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Friday, May 29 • 1:15pm - 2:30pm
Hearts and Minds: The Interrogations Project - Performance

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Hearts and Minds: The Interrogations Project is an interactive installation originally made for the CAVE2TM large-scale 320-degree panoramic virtual reality environment that visualizes stories of violence and the post-traumatic stress experienced by ordinary American soldiers who became torturers in the course of serving their country. During the American-led counterinsurgency and counterterrorism campaigns in Iraq in the years after September 11, 2001, the torture and abuse of detainees regularly took place. The project is based on interviews of American soldiers and attempts to extend and make accessible difficult narratives based on the actual testimonies involved. These testimonies reveal that torture and other abusive interrogation methods were not isolated to Abu Ghirab and “black sites” but were a commonplace aspect of practices in the field during the Iraq war in the early 2000s.

The project is set within VR environments including ordinary American domestic spaces. Moving through and exploring each these rooms creates a sense of being immersed in the virtual environment. Using a controller, the navigator triggers individual objects, such as a toy truck, a Boy Scout poster, or a pair of wire cutters. When each object is activated, the walls of the domestic space fall away and a surreal desert landscape is revealed in 2D surrounding panorama, and one of four voiceover actors is heard recounting particular acts and memory related metaphorically to the object selected.

The virtual reality technologies are being used to represent a complex contemporary issue and to provide a platform for discussion of military interrogation methods and their effects on detainees, soldiers, and society. The project was developed through a unique international collaboration between artists, scientists, and researchers from four different universities: The University of Bergen, The University of Illinois at Chicago, Temple University, and St. Andrews University.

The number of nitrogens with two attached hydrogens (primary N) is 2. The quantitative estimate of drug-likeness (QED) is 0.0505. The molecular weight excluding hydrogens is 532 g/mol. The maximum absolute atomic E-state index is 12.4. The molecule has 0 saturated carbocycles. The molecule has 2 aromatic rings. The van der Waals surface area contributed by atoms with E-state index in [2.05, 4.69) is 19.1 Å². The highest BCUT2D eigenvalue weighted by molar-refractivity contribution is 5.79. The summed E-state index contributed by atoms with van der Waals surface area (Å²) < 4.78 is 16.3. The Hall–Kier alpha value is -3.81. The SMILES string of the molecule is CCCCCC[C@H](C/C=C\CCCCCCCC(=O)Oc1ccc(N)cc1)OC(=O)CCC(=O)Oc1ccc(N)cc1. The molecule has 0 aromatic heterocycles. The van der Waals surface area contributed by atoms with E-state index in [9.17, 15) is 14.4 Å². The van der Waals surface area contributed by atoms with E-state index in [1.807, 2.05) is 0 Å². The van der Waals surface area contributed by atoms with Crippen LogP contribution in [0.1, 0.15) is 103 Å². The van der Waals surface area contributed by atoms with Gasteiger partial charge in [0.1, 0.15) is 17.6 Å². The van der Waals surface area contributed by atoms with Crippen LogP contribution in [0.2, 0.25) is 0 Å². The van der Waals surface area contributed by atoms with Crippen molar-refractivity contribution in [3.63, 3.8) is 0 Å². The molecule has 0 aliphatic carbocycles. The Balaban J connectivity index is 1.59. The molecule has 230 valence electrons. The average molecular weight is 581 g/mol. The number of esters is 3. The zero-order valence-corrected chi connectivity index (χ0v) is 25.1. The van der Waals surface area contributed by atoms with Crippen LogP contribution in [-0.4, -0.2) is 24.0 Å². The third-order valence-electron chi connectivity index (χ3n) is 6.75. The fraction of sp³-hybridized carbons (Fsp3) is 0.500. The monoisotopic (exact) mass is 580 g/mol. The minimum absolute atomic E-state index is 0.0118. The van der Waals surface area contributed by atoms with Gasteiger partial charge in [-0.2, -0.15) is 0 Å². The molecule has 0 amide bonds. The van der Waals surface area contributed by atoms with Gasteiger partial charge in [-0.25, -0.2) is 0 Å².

While the immersive virtual reality environment of the CAVE2TM provides for a very specific type of interactive experience, these types of environments have certain limitations. The CAVE2TM itself consists of 64 high-resolution 3D displays, an array of directional audio equipment, 32 CPUs, and custom-built software. There are currently only two of these facilities in the world. Artworks developed for CAVEs typically have limited portability, as one cannot simply transport the CAVE technology. Because Hearts and Minds: The Interrogations Project was developed in Unity, a platform typically used for commercial video game production, the project is now being ported to other environments that would make the project more accessible to new audiences.

The performance we propose will involve a performance of a portable version of Hearts and Minds suitable for projection. A high definition projector and a good sound system are required for the performance of the work. This version of work is operated using an Apple computer, wireless XBox controller and receiver. A cinematic environment would be the most appropriate setting for the experience of this version of the project. A full performance of the work would take about 45 minutes.

Speakers
avatar for Roderick Coover

Roderick Coover

Director, ELO Transmedia Literary Arts Fest
avatar for Arthur Nishimoto

Arthur Nishimoto

Research Assistant, University of Illinois at Chicago
Arthur Nishimoto is a Computer Science Ph.D student at the University of Illinois at Chicago (UIC). He is also a Research Assistant at the Electronic Visualization Laboratory (EVL) specializing in user interaction, scientific visualization, and virtual reality.
avatar for Scott Rettberg

Scott Rettberg

Professor, University of Bergen
Scott Rettberg is professor of digital culture in the department of linguistic, literary, and aesthetic studies at the University of Bergen, Norway. Rettberg is the Conference Chair of the 2015 Electronic Literature Organization Conference and Festival, The End(s) of Electronic Literature. Rettberg was the project leader of ELMCIP (Electronic Literature as a Model of Creativity and Innovation in Practice), a HERA-funded collaborative research... Read More →


Friday May 29, 2015 1:15pm - 2:30pm
Auditorium Kellog Center

Attendees (30)